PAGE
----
- The head of monetary operations at the central bank of Lebanon was arrested for alleged currency manipulation.
- Prior to that, the country's financial prosecutor was ordered to arrest several dozen exchange dealers.
- The Lebanon pound is plummeting since August, resulting in massive street riots.
Mazen Hamdan, the head of monetary operations at the central bank of Lebanon, was arrested for alleged currency manipulation amid the prolonged financial crisis, according to Al Jazeera’s article published on Saturday.
Currently, Lebanon continues to experience its worst economic woes in decades. For example, local banks have previously begun to impose informal capital controls and increased restrictions on foreign currency movements, forcing people to withdraw their money in Lebanese pounds at the official exchange rate—essentially reducing their savings by 40%.
According to Al Jazeera, the country’s currency has been in a constant state of decline since August. Its collapse culminated in late April with a 12% drop against the US dollar in a single day, leading to massive street riots.
After that, the central bank ordered all currency exchanges to trade dollars at the fixed rate of 3,200 Lebanese pounds. Simultaneously, authorities launched a crackdown against currency traders who exceeded that rate, as the US dollar’s price was reaching 4,200 Lebanese pounds on the black market.
This led to Lebanon’s financial prosecutor ordering the arrest of several dozen exchange dealers in recent weeks, including Mahmoud Mrad—the head of the currency exchange dealers' syndicate. Last Thursday, he also ordered to arrest Hamdan, Al Jazeera reported.
"While there have been some instances of currency manipulation, which is not unexpected when the currency peg falls apart after 22 years, the lira [Lebanese pound] is dropping primarily because there isn't sufficient dollars being pumped by the central bank or coming from overseas to lift it," Dan Azzi, an economic analyst and former CEO of Standard Charterer Bank Lebanon, told the outlet.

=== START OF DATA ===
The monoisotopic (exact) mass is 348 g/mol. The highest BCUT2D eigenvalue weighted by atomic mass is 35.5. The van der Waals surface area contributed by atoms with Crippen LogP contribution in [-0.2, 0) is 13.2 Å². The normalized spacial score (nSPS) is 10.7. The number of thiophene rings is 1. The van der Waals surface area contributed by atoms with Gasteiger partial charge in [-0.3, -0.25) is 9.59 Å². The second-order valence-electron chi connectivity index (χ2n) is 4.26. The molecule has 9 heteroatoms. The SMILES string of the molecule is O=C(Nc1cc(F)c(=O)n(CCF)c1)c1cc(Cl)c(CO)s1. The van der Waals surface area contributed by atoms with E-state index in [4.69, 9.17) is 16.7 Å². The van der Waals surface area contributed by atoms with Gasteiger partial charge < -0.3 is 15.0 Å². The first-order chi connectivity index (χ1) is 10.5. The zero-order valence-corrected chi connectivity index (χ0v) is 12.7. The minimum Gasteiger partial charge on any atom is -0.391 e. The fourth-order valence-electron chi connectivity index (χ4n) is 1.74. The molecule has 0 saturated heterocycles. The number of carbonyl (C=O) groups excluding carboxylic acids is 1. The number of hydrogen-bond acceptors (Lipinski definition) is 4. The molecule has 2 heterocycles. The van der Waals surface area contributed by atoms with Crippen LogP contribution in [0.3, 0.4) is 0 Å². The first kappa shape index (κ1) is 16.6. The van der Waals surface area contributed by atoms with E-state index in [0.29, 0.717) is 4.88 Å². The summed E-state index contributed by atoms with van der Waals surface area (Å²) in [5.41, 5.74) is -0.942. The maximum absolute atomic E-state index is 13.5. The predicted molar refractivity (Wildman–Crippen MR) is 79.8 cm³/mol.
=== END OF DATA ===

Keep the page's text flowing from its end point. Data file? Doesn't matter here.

In a recent statement, Lebanon’s central bank has reportedly said that it is helping the investigators and disclosing its transactions with currency exchange dealers. The bank’s official also claimed that between April 8 and May 5, the institution sold $12.7 million to currency exchange dealers and bought $11.3 million, thus arguing that these amounts were not enough for the exchange drop from 2,900 Lebanese pounds for $1 to over 4,000.
As Decrypt reported earlier, increasingly more people in Lebanon are now trading and moving cryptocurrency in the wake of this economic meltdown.
"Right now, the Lebanese are interested in escaping tight restrictions on cash withdrawals and transfers. They basically want financial freedom," said Mahmoud Dgheim, who has been trading Bitcoin since 2015. "If you want to go around the banking system, Bitcoin is a solution."
Last December, Decrypt theorized that Bitcoin is pointing to the future of decentralized protest. Just over five months and one coronavirus outbreak later, many financial experts, such as Mike Novogratz, argue that Bitcoin is the future. Will they turn out to be right?